The amount of work and concentration involved in making pillow lace is mind-boggling to me, I just know that I could never manage it. I’d end up banging my head off a wall with frustration, but Evee is part of a lace-making group and to me that means that you must be close to the top of the tree as far as lace crafting is concerned, it’s much more difficult than crochet for example, and I’ve never managed anything more difficult than granny squares. Hooks are not my idea of fun.
I think I’m only happy doing things which don’t require too much attention, so I can knit or sew at the same time as watching TV or chatting. Well you’ve got to multi task!
The Ivy Tree is Mary Stewart’s version of Josephine Tey’s vintage crime book Brat Farrar. I read that one last year and really liked it so I was a bit dubious about reading the Stewart take on the same sort of storyline.
It’s set in a farm in Northumberland in the north of England, Roman Wall country. The elderly owner is failing fast and there’s doubt as to who the property will be passed on to after his heir, his 18 year old grand-daughter Annabel, walked out after a row eight years previously, never to be seen or heard of again.
His great-nephew, Con, is desperate to get his hands on the farm and when one day he sees Annabel’s double, a young stranger from Canada, he and his half-sister Lisa cook up a plan to secure the farm with the help of the doppelganger.
Initially I thought it was a wee bit of a cheek on Mary Stewart’s part to so blatantly nick Josephine Tey’s idea but she mentions her several times in The Ivy Tree and I like to think of Stewart reading Brat Farrar and saying to herself “I could do better than that” – and she did!
There were unexpected twists and turns right to the end of The Ivy Tree, and you can’t say fairer than that.
So here we are again for part two of that rural walk in Fife and this is another photo of a horse, the one which didn’t come down for a drink but just wanted to see what we were doing. He wasn’t at all impressed with us.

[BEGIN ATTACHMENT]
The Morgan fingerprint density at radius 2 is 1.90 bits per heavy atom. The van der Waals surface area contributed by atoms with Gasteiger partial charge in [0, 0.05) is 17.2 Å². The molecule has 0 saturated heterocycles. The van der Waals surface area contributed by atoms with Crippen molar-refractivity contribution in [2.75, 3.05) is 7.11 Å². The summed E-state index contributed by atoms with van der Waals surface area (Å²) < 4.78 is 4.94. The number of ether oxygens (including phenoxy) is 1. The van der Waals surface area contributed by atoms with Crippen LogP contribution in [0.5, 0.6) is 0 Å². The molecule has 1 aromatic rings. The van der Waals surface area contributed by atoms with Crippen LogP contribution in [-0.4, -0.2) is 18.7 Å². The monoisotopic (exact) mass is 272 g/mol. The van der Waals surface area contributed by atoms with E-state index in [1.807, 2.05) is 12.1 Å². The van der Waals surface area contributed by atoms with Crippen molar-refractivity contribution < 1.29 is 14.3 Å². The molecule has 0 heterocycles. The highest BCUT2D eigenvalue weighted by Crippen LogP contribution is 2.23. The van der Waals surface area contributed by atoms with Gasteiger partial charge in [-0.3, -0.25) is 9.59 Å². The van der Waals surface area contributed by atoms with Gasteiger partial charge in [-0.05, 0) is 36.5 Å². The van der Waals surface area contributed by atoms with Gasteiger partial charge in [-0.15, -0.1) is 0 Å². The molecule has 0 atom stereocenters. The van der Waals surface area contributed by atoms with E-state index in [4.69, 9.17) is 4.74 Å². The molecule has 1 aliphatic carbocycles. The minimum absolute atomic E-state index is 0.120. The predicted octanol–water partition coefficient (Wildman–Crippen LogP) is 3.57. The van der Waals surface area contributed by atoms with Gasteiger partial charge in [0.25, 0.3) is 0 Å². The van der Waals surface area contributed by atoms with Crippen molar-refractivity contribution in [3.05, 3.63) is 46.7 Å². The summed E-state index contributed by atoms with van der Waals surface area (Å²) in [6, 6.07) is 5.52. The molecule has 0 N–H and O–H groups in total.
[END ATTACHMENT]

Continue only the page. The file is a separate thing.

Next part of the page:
Onward and upward! A golf course does bite into the farmland but I try to ignore that fact as there are so many of the flaming blots on the landscape around Fife.
Yet another path which is going to look entirely different within a couple of weeks.
Some daffodils on the edge of the path.
Eventually you reach this ruined tower which I think has something to do with the Scott family of Michael Scott fame.
Further on you get this view of the tower and you can see that there are people living right next to it in converted farm buildings.
Looking in another direction you can see a railway viaduct which is still in use and the Firth of Forth beyond it. The hills of North Berwick on the other side of the Forth are visible if you click to enlarge.
This is Jack yomping along amongst the broom which is blooming early this year, some of it has been flowering for weeks. This part of the countryside was a railway track which was closed down in the 1960s when Dr Beeching devastated the British railway system, cutting off many rural areas completely. It later transpired that Beeching had an ulterior motive as he had gained financially from the exploit. Surprise surprise!
A close up of the broom, so called because it was cut and used as brooms in the distant past. Its botanical name is Planta genista and it is what the Plantagenets took their name from as it was their emblem.
As you can see the ground here is very marshy and some of it is flooded despite the fact that it has been really dry recently.
On the way back home now and I took this photo of the tree shadows on a ploughed field, it looked much better in reality but it’ll be interesting to see the contrast when all the leaves are burgeoning in a few weeks.